Ploughshares Fall 1986 Guest-Edited by Charles Simic

Ploughshares Fall 1986 Guest-Edited by Charles Simic

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Overview

An issue of Ploughshares from Fall 1986, guest-edited by Charles Simic. Ploughshares, a journal of new writing, is guest-edited serially by prominent writers who explore different personal visions, aesthetics, and literary circles.

This classic poetry issue, with select nonfiction, is guest-edited by Pulitzer Prize-winning author Charles Simic, and features the work of a number of masters including Joyce Carol Oates, Mary Karr, Philip Levine, Thomas Lux, Franz Wright, Al Young, and Stephen Dobyns. This issue also contains the nonfiction work by Mark Strand, Fanny Howe, William Corbett, and Richard Jackson.

INTRODUCTION
Charles Simic, “Why I Like Certain Poems More Than Others”

POETRY AND PROSE

Mark Strand, “Narrative Poetry”
Philip Levine, “Picture Postcard from the Other World”
Linda Pastan, Three Poems
Thomas Lux, Four Poems
Elizabeth Tornes, Four Poems
William Matthews, “Self-Knowledge,” “Schoolboys with Dog, Winter”
Cleopatra Mathis, “A Seasonal Record”
Charles Wright, from “A Journal of the Year of the Ox”
Mekeel McBride, “Annunciation,” “Taking Pleasure”
Daniel Halpern, “Tango,” “Stanzione”
Jane Kenyon, “With the Dog at Sunrise,” “Staying at Grandma's”
C. K. Williams, Four Poems
Fanny Howe, “Secondary Indifferents”
Russell Edson, Three Poems
Al Young, from “22 Moon Poems”
James Tate, “Poem,” “Aunt Sophie's Morning”
Lynn Boulger, “The Power of Bridges”
Stephen Dobyns, Three Poems
Sarah Cotterill, “blue wing”
Gregory Orr, “To the Muse,” “Sex”
Mary Karr, “The Lynched Man”
Ira Sadoff, Three Poems
Roberta Bienvenu, “This Garden”
Lucie Brock-Broido, “After the Grand Perhaps,” “Ten Years' Apprenticeship in Fantasy”
William Corbett, “Philip Guston 1913-1980”
Franz Wright, “Winter Entries,” “The Talk”
Alice B. Fogel, “Snowstorm”
Stuart Dischell, “Little Foot”
Anne Zuckerman, “Night,” “Saint Francis”
Jonathan Aaron, “Then,” “The Fourth Grade”
James Kirk, “Cows in Snow”
Karen Propp, “Who Sweeps the Sidewalk,” “Nothing But Heart”
Kenneth Rosen, “Sheep in Wales”
Donald Hall, “'Richard'”
George Starbuck, Three Poems
John Pijewski, Three Poems
William Corbett, “The New Selected William Carlos Williams”
Richard Jackson, “Many Happy Returns: The Poetry of John Ashbery”

Product Details

BN ID: 2940014940900
Publisher: Ploughshares / Emerson College
Publication date: 08/15/1986
Series: Ploughshares , #123
Sold by: Barnes & Noble
Format: NOOK Book
Pages: 150
File size: 370 KB

About the Author

Charles Simic was born on May 9, 1938, in Belgrade, Yugoslavia, where he had a traumatic childhood during World War II. In 1954 he emigrated from Yugoslavia with his mother and brother to join his father in the United States. They lived in and around Chicago until 1958.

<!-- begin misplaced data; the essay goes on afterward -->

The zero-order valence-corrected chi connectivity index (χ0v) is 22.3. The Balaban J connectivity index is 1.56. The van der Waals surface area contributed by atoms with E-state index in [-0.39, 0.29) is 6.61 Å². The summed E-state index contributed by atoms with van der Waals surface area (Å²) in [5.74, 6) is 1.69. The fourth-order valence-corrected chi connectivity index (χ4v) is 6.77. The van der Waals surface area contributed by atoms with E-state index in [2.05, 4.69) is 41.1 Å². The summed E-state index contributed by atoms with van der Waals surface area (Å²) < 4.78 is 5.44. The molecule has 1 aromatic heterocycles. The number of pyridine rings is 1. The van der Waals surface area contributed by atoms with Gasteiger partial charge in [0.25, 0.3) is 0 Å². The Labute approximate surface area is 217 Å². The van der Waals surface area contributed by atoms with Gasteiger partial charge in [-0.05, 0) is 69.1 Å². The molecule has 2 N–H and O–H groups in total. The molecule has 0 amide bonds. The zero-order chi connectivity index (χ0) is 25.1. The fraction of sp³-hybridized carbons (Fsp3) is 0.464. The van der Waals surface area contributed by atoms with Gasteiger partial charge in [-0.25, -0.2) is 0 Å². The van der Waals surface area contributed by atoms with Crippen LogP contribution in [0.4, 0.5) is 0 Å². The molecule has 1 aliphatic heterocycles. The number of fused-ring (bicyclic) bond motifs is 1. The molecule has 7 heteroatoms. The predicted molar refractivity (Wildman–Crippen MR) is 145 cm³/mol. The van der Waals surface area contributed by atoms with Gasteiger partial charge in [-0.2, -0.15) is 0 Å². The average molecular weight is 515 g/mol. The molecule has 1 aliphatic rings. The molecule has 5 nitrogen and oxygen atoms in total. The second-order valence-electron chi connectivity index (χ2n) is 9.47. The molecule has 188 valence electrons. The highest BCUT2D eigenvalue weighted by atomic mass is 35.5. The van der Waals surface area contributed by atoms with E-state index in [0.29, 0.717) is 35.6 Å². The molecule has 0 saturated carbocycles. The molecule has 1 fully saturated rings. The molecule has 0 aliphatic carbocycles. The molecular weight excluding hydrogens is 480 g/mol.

His first poems were published in 1959, when he was twenty-one. In 1961 he was drafted into the U.S. Army, and in 1966 he earned his Bachelor's degree from New York University while working at night to cover the costs of tuition.

His first full-length collection of poems, What the Grass Says, was published the following year. Since then he has published more than sixty books in the U.S. and abroad, twenty titles of his own poetry among them, including That Little Something (Harcourt, 2008), My Noiseless Entourage (2005); Selected Poems: 1963-2003 (2004), for which he received the 2005 International Griffin Poetry Prize; The Voice at 3:00 AM: Selected Late and New Poems (2003); Night Picnic (2001); The Book of Gods and Devils (2000); and Jackstraws (1999), which was named a Notable Book of the Year by the New York Times.

His other books of poetry include Walking the Black Cat (1996), which was a finalist for the National Book Award; A Wedding in Hell (1994); Hotel Insomnia (1992); The World Doesn't End: Prose Poems (1990), for which he received the Pulitzer Prize for Poetry; Selected Poems: 1963-1983 (1990); and Unending Blues (1986).

Simic has also published numerous translations of French, Serbian, Croatian, Macedonian, and Slovenian poetry, and is the author of several books of essays, including Orphan Factory. He has edited several anthologies, including an edition of The Best American Poetry in 1992.

Simic was appointed the fifteenth Poet Laureate Consultant in Poetry in 2007. About the appointment, Librarian of Congress James H. Billington said, "The range of Charles Simic's imagination is evident in his stunning and unusual imagery. He handles language with the skill of a master craftsman, yet his poems are easily accessible, often meditative and surprising. He has given us a rich body of highly organized poetry with shades of darkness and flashes of ironic humor."

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